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Farming is Closer than You Think

Black Butterfly Urban Farmer Academy launched last year to create an opportunity for locals to farm using organic, sustainable and regenerative practices. This may sound like a typical thing to do out in the country, but what about in Baltimore City?

“There are training programs available throughout the country to teach people how to farm, but we wanted one that was accessible to socially disadvantaged and underserved populations in Baltimore City, where there’s not a lot of opportunities for agricultural development,” says Myeasha Taylor, farm education and production manager of Black Butterfly Urban Farmer Academy.

What is urban farming?  Urban agriculture includes farms, landscape growers, home and community gardens, and even backyard hobby livestock, such as chickens. It’s different agricultural production enterprises within or around cities. In Maryland, it’s Baltimore City and its surrounding metropolitan area, including Prince Georges County, and other counties that have low rural populations, like Montgomery. Products range from non-food harvests such as flowers to food crops like lettuce, tomatoes, green peppers, cucumbers and more.

“One of the seminal aspects of our program is to help folks understand that food production is a part of life, that when you sit down to eat, somebody sacrificed their labor and their energy in order for you to be fed,” says Denzel Mitchell, co-executive director of the academy.

Established to train the next generation of socially disadvantaged or underserved beginner farmers, the program teaches urban farming fundamentals, shoulder to shoulder mentoring and integration into the Mid-Atlantic local food ecosystem. Participants learn everything from basic growing, irrigation and food safety to harvesting and small grain and flour production. “They’ll learn different types of marketing and get an opportunity to work on the land and learn specific cultivation practices for a variety of vegetables and grains,” Myeasha says. In addition, they learn about composting, soil health and beekeeping, and will be introduced to seasoned growers.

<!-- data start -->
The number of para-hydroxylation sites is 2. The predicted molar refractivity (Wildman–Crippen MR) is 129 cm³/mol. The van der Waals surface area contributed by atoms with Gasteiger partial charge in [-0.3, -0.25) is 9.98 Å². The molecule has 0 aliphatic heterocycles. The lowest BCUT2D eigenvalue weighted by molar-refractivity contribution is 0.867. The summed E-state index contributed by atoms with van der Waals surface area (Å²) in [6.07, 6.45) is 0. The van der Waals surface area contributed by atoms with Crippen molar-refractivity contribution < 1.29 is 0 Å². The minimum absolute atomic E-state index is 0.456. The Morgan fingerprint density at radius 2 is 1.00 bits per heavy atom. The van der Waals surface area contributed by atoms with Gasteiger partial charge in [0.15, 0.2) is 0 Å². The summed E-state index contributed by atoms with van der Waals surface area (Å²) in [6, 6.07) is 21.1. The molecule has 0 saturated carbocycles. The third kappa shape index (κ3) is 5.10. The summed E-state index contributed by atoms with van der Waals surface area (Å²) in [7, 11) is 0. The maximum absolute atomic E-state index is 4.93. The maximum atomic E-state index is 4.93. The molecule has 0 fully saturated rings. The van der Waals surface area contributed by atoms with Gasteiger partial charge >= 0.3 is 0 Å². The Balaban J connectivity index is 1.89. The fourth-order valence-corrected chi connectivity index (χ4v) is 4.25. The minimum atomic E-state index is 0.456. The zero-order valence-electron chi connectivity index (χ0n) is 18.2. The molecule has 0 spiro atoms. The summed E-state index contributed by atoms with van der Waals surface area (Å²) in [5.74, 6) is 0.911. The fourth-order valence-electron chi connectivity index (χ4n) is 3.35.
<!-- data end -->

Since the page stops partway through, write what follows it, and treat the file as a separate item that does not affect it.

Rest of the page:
The academy is now developing its own farm in South Baltimore’s Farring-Baybrook Park. “There’s also a number of field days, which are essentially field trips for farmers, where the trainees will travel to other farms to see what successful, longstanding urban farms look like,” Myeasha adds.

Maryland has a mix of farm enterprises, which break down into one of two categories. First is commercial, for-profit farms with a small margin of urban farms that grow products to sell and create a livelihood for the farmer and employees. Many of these farmers sell at local farmers markets or within their neighborhood. Second is non-profit urban farms that have missions such as education, combating food insecurity or providing job training . Examples are The Greener Garden and the former farm site Cherry Hill Urban Community Garden of Black Yield Institute,  that the academy partnered with for its initial training.

“You know, we like to say ‘get in where you fit in,’ ” Denzel says. “You don’t necessarily have to be a farmer. But if you eat, you need to love a farmer.”

Hungry for more?  Read about another urban farm. Learn more about Maryland’s urban agriculture. And, be sure to check out your local regulations before you begin, like these in Baltimore.

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